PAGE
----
The Paramount Chief of the Lambussie Traditional Area in the Upper West Region, Kuoro Salifu Dy-Yaka, has cautioned political actors against the use of inflammatory language as the nation gets close to the December 7 general election.
“As a chief, I am a father, and as you visit the traditional area, I am the father of all so I can advise,” he said.
Acknowledging the virtual balance in strength in terms of numbers between the ruling National Democratic Congress (NDC) and the opposition NPP, Kuoro Dy-Yaka said their search for the decisive votes to win power would either be enhanced or undone by their respective political language.
“It is our utterances and our actions which seem to mar our chances (of winning political power), so I think you have to watch your youth and then the media, these two groups,” he said.
Kuoro Dy-Yaka’s admonition comes in the wake of recent compilation and publication of unsavoury political language in the Ghanaian media by the Media Foundation for West Africa.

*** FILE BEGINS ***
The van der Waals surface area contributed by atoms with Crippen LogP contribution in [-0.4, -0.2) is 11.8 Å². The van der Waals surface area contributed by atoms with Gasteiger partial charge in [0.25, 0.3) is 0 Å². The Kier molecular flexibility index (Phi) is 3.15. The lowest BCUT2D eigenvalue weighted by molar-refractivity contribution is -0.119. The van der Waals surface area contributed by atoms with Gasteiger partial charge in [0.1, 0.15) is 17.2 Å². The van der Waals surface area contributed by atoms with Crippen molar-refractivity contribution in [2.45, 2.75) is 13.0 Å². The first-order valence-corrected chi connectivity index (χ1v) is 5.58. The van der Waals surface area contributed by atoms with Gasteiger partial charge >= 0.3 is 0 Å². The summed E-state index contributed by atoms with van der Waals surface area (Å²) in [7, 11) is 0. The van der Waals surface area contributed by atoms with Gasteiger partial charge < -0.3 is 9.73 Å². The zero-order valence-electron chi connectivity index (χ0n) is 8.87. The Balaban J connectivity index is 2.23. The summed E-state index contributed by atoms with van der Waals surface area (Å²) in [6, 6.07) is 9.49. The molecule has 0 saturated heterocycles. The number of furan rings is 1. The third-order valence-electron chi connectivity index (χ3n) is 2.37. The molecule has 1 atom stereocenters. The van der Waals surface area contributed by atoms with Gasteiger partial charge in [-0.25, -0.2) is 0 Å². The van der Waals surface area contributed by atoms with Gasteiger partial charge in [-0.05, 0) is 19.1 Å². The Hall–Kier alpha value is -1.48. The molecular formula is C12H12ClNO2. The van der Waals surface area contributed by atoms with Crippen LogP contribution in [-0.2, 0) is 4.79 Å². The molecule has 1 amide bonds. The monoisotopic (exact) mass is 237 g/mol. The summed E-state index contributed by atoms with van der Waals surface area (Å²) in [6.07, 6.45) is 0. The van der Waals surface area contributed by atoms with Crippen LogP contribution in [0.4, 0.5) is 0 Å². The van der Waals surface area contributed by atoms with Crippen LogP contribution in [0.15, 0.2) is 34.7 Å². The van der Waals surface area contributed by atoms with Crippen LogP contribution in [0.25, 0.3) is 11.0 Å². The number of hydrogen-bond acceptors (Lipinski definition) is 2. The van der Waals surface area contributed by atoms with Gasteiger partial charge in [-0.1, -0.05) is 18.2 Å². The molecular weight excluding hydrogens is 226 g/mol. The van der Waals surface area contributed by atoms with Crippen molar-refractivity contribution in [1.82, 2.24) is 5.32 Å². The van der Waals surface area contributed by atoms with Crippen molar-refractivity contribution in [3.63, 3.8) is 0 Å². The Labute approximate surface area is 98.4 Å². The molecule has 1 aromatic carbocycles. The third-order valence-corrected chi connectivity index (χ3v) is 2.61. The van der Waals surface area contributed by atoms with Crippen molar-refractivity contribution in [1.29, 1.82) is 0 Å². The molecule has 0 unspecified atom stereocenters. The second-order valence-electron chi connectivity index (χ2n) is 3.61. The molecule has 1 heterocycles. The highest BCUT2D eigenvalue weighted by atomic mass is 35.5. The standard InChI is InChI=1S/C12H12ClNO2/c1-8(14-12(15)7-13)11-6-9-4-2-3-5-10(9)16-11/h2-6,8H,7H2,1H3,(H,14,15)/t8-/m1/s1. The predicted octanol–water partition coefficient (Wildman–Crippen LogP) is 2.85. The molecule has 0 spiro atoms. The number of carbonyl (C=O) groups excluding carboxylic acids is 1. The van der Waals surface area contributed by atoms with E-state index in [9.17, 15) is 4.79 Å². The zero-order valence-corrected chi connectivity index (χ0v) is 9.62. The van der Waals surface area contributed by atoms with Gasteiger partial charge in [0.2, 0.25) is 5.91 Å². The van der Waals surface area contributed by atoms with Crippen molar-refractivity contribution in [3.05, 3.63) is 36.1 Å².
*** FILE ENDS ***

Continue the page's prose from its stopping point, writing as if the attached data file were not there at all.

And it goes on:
Insults league table
The publications have found the NPP topping the chart by some distance, with the NDC in tow in the disreputable honours list.
The Lambussie Kuoro said he was moved to make the comment because of the perceived tension that Ghana could “catch fire” this year during the election.
He said while he did not believe that political violence was imminent, “it is very important to listen to what I have said”.
Kuoro Dy-Yaka, who recalled his days at the Tamale Secondary School with Dr Mahamadu Bawumia, the running mate to the presidential candidate of the NPP, expressed gratitude to the parties that had ruled Ghana in recent years for their efforts to develop his traditional area.